Searbird nests are full of discarded plastic debris

Herring Gull

Surveys carried out in 2018 on an uninhabited island off the west coast of Scotland found that more than a quarter of all nests contained plastic, while the presence of plastic debris in nests of European shags (Phalacrocorax aristotelis) was as high as 80%. But in other species that build new nests every year, like gulls, only around a third of the nests contained plastic debris.

The large difference between species in the proportion of nests with plastic is probably due to their different nest-building behaviours; shags reuse their nests year after year so plastic builds up over time. The difference between species may also be explained by the way that plastic debris ends up in their nests. Plastic in nests has been identified as being mostly from consumer waste thrown away in built-up areas.

“They end up in seabird nests, not because seabirds actively pick them up in built-up areas and carry them to their nest, but because are brought there passively by marine currents.” says Dr Ruedi Nager, a seabird ecologist and senior lecturer at The Institute of Biodiversity, Animal Health and Comparative Medicine.

Seabird populations are facing a global decline so it is important to understand all the pressures that they face. Seabirds interact with plastic pollution through ingestion, entanglement and nest incorporation. Plastic debris in nests may affect the birds in different ways. It can potentially affect the quality and properties of the nest with detrimental effects for the eggs and chicks.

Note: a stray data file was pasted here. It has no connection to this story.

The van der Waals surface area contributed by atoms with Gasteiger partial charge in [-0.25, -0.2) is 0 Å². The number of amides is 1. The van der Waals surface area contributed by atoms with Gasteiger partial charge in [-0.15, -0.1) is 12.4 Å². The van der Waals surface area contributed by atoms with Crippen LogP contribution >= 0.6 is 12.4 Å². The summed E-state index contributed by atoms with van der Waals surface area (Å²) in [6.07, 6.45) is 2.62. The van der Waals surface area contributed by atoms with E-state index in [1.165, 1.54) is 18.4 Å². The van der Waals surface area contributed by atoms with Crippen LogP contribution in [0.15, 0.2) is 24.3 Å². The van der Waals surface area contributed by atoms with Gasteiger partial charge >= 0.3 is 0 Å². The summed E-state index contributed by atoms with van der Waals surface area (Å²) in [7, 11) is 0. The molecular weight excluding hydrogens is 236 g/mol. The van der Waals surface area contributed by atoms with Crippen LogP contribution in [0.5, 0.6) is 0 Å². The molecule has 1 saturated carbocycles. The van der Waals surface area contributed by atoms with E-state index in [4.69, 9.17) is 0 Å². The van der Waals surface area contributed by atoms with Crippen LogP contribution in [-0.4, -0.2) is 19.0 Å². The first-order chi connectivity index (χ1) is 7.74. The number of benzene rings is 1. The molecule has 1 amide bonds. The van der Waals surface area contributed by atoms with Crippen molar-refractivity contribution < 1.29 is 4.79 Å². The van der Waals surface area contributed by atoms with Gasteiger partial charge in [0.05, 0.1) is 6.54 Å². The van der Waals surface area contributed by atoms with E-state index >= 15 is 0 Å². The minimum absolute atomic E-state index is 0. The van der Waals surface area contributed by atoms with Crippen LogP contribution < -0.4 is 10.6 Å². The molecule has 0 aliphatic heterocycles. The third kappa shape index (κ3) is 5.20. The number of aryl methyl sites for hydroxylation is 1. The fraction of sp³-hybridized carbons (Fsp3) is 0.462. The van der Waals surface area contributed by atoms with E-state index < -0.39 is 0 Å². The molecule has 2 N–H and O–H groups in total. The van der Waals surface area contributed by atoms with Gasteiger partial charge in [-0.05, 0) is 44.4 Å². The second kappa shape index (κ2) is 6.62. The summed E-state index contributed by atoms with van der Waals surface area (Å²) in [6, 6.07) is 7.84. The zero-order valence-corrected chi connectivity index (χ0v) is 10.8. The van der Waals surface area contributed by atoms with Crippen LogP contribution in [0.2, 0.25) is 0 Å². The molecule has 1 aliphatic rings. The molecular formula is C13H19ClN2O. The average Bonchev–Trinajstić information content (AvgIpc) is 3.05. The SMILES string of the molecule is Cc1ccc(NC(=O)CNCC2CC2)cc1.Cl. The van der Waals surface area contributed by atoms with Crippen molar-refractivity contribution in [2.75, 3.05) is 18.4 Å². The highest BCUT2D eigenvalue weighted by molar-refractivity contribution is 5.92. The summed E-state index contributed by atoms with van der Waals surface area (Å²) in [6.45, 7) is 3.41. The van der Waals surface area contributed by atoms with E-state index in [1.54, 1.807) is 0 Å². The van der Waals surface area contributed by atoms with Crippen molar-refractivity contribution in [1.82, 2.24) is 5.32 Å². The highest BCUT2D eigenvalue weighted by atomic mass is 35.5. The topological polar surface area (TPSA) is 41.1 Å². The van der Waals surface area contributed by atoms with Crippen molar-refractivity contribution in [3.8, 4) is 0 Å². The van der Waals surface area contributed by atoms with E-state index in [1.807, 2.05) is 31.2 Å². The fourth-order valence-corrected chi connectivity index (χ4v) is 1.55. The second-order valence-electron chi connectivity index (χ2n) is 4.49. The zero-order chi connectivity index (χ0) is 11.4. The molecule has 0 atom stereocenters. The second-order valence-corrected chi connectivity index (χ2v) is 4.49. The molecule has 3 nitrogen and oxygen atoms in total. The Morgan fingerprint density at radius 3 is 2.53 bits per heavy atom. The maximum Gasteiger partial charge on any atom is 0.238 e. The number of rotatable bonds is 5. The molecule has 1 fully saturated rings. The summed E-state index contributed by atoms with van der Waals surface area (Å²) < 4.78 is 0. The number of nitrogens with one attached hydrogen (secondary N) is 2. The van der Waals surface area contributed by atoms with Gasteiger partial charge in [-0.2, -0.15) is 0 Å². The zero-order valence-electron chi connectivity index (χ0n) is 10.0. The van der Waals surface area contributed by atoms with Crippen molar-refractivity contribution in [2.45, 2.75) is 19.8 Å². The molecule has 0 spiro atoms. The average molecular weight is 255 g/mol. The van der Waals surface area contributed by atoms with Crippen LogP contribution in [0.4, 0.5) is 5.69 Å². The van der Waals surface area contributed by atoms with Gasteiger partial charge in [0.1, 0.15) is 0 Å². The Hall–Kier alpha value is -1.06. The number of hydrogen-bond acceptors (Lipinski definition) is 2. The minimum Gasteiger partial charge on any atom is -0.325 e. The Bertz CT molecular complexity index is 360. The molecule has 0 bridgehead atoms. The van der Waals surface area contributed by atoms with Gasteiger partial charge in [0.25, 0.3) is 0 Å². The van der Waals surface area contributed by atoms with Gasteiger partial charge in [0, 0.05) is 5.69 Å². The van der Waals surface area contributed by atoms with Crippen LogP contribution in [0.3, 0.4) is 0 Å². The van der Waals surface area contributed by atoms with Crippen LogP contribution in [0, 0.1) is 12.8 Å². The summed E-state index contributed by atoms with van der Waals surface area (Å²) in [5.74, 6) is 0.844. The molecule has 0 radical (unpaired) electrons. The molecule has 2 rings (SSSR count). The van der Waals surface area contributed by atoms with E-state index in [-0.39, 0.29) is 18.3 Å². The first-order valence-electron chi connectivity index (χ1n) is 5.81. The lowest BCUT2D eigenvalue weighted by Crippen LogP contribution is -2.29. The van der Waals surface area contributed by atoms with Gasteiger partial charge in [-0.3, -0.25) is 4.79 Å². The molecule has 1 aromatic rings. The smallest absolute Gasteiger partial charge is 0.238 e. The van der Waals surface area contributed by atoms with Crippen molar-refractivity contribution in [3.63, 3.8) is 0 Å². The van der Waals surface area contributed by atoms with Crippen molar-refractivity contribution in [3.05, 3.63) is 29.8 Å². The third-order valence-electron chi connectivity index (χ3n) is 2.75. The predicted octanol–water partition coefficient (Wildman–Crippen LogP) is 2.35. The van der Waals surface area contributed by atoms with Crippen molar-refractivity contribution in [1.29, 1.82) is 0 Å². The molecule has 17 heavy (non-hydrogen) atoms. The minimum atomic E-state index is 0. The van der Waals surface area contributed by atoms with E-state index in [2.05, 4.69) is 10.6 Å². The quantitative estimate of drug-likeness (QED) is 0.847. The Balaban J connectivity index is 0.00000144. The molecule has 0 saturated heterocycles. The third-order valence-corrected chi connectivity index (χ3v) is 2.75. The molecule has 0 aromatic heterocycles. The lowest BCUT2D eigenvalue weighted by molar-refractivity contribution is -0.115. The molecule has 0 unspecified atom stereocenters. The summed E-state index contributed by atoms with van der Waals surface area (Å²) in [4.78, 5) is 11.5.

Plastic in the nest can also lead to fatal entanglement of adults and chicks. Monitoring plastic in nests using photographs to assess the type and quantity of plastic in nests can allow scientists to monitor changes over time as well as tell them where the plastic came from. Identifying the potential sources of plastic can inform conservationists, allowing them to develop management actions, such as targeted beach cleans, which may reduce any negative impacts on our struggling seabird populations.


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First published: 8 May 2020

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